We do both actually. Our idea is that the initiative will be most successful if we invest broadly. We invest in early stage companies through our accelerator loan program. We’ve provided loans to 25 promising early-stage companies, totaling nearly $17 million. The loans are up to $1 million per company, and the program is run twice per year. The financing has allowed these companies to move forward in an environment where they may not have otherwise been able to secure the financing to be successful.
I’m curious about the loan program for early-stage companies. How are the technologies and proposals assessed, and who is on the board of directors?
To be successful, an applicant really needs to have both solid technology and a good business model. We do have defined deadlines for two rounds of open solicitation (the next application deadline is February 3, 2014). Then, we have several rounds of review. They’re first reviewed at the staff level to ensure basic eligibility. Next, they are sent to our peer review panel. We have over 200 peer reviewers, who are all volunteers. Applications are assigned to reviewers based on area of expertise, then are scored. The applications then go to our scientific advisory board, which is chaired by Dr. Harvey Lodish from MIT. The scientific advisory board assesses the reviewers’ comments and makes recommendations to the board of directors, which then decides what applications to fund.
We are a quasi-public agency, which means that while we’re funded by the state, we’re governed by a board of directors, which is appointed by the governor, but we’re not an agency within one of the Secretariats of State government. We have a greater level of independence in decision-making.
You mentioned that economic assessments of the programs as of now, the five-year mark, have been done. In what ways have the programs been successful, and how have the outcomes been measured?
Economists Barry Bluestone and Alan Clayton-Matthews of Northeastern University conducted an external assessment of the program, called Life Sciences Innovation as a Catalyst for Economic Development: The Role of the Massachusetts Life Sciences Center. We asked them to look at what the return-on-investment has been for the state, and what they found is interesting. Life sciences are the fastest-growing industry in the state – faster than many other industries that are important aspects of our economy – faster than healthcare, faster than education. And they found that the life sciences are growing faster here than in any other state. The point where we overtook the competition was in 2008, the year that we started making investments through the Life Sciences Initiative.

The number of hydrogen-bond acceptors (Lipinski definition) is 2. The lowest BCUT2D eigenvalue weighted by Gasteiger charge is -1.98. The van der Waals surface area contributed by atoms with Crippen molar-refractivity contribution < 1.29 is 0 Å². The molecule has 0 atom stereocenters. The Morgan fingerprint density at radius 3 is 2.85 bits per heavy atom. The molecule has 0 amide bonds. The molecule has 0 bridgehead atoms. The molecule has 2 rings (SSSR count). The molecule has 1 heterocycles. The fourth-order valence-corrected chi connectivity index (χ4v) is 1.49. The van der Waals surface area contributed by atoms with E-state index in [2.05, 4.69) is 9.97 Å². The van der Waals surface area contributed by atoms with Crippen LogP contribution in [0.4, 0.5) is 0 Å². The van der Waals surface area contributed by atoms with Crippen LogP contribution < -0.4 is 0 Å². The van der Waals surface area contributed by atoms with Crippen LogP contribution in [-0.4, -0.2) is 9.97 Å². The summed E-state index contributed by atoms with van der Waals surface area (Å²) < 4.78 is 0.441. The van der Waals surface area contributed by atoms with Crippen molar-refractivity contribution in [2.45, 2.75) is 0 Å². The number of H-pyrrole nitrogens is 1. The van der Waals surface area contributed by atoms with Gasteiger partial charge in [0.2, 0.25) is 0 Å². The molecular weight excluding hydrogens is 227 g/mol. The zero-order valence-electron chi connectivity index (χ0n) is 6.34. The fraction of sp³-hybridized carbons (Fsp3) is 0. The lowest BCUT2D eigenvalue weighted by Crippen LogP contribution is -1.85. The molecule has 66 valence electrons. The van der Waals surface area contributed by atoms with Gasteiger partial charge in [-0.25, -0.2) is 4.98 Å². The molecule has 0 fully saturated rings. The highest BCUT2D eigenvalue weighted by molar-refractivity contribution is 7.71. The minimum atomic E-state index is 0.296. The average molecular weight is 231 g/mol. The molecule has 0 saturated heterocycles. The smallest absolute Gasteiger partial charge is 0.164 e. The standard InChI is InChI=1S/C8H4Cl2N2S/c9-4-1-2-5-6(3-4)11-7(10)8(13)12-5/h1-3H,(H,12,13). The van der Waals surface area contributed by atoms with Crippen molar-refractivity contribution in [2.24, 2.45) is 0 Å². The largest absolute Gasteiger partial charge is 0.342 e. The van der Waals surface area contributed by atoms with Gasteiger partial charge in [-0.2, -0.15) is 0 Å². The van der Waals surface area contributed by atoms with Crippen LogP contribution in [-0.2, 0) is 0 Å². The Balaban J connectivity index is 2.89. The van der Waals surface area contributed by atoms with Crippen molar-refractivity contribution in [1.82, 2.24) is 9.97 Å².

I noticed that MLSC also has several programs focused on international collaboration. Can you describe the goal of these programs?
We recognize that no one country can address the challenges of life science innovation on their own. We created a series of international programs to facilitate collaboration between companies in Massachusetts and elsewhere around the world. The first program, the Massachusetts Israel Innovation Partnership (MIIP), came as a direct result of the governor’s trade mission to Israel three years ago. It’s a program that funds research and development initiatives between companies in Massachusetts and companies in Israel. The way the program works is as a matched-funding initiative between the MLSC and the Office of the Chief Scientist (OCS), the funding agency in Israel. Grants are approved and funds matched from both sides.
We’ve successfully done two rounds of the MIIP program, and with that model in mind, we recently launched the International Collaborative Industry Program (ICIP). ICIP applies the same model that we used in Israel to 4 different regions. The partner regions are the Alsace Region in France, the Quebec Province in Canada, the State of Victoria in Australia, and the Wallonia Region in Belgium. There’s a sister agency in each of those four regions that is our partner. As the program is very new we haven’t yet finished the first round of review, but we are looking for ways to fund projects that will catalyze innovation through collaboration.
We do have one other international program, which is more of a tool – the International Partnership Assistance Portal (IP-AP). The site allows companies from Massachusetts and internationally to post a profile about themselves and the areas they are looking for partners in. You can think of it as ‘online dating for life sciences companies’. Once you create a profile for your company, you can look at other profiles and try to find partners that will meet your objectives. We now have more than 300 companies that are in IP-AP from all over the world, and we’re using it as a tool to promote the types of collaboration that ICIP is seeking to create.
Many thanks to Angus for taking the time to talk to MedTechBoston. When he’s not at his day job promoting the growth of life sciences in Massachusetts, you can find Angus on his bicycle. Angus is an avid cycler and 5-year participant in the Pan-Mass Challenge, a multi-day biking event that raises money for cancer research.
Shannon is an Associate Consultant at DRG Consulting, where she helps clients in the life sciences approach strategic problems. As a new-comer to Boston, she's very excited about all of the medical innovation happening in her neighborhood, and loves learning about the people and resources that make it so vibrant. Shannon also holds a PhD in Biomedical Engineering where she studied the biomechanics of bone regeneration. She can be reached at firstname.lastname@example.org.